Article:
If you were a Mac user in the 1990s, you may remember the charming mascot-like icon Clarus the Dogcow that began life as part of the Cairo font and later came to be used in the Page Setup dialog box for printing in Mac OS. (See here
for a run-down of the history.)
I've just been digging around inside Twitter for Mac, and I've discovered a hidden reference to ol' Clarus. There is an alternate icon with the filename birdcow.icns.
To find this icon, you'll need to first find the Twitter app in Finder (or you can use Terminal - but if you know about that, you don't need me to tell you how). Next, right-click on the app and select "Show Package Contents." Then open Contents->Resources and scroll down to find the birdcow icon, which can be opened in Preview.
If you'd like to make this the default icon, there are two things to do:
(1) Select the Twitter app and use the Get Info command (press Command-I). Change the "Sharing and Permissions" for everyone to "Read and Write" (you can change back afterwards). Open up the birdcow.icns file. Choose "select all" then "copy" in Preview with the birdcow window in the foreground. Then click on the Twitter icon in the top left of the Get Info box. Type Command-V to paste the new icon on top.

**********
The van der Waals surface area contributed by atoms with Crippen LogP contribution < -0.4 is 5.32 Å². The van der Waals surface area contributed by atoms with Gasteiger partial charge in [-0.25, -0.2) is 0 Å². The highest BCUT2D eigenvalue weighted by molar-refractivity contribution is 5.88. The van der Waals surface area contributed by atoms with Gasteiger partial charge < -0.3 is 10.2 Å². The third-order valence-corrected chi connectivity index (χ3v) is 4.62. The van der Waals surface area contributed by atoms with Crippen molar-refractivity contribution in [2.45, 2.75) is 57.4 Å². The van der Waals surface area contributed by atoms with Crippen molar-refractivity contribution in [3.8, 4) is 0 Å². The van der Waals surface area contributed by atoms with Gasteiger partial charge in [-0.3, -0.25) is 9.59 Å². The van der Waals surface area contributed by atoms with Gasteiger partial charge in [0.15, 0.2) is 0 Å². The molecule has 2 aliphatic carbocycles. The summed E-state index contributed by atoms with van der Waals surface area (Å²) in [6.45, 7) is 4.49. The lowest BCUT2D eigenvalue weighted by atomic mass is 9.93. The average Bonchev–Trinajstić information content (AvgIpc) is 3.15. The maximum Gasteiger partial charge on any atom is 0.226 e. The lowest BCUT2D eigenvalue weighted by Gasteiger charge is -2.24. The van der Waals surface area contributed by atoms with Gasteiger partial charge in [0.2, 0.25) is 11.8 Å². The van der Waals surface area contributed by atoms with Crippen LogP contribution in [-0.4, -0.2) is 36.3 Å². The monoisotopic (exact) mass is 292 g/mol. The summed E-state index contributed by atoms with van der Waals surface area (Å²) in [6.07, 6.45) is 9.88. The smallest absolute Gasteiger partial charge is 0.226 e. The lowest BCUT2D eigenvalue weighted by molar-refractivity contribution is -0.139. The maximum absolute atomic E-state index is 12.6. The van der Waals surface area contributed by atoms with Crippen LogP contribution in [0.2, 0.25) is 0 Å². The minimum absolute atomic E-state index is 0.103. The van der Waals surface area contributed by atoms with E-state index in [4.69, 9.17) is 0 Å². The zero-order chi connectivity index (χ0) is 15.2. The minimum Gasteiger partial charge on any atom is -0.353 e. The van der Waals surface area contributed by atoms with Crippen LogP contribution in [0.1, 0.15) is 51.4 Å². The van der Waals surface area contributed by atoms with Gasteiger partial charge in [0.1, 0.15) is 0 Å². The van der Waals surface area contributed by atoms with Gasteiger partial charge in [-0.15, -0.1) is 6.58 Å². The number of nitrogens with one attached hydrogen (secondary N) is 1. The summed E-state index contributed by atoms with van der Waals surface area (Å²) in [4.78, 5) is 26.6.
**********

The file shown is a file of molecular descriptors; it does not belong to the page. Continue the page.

(2) Assuming you'd like the application to internally use the new icon, you'll need to modify the Info.plist file (in the Twitter.app/Contents directory). The easiest way to do that is to open the file in TextWrangler and find the line that says "<key>CFBundleIconFile</key>". Right below that should be the filename of the current icon in use, wedged between "<string>" and "</string>". Replace that filename with birdcow.icns, then you'll have yourself a new, retro-styled icon that harkens back to the early days of the Macintosh.
Incidentally, I have now changed my avatar from Clarus the Dogcow to this stylish Birdcow.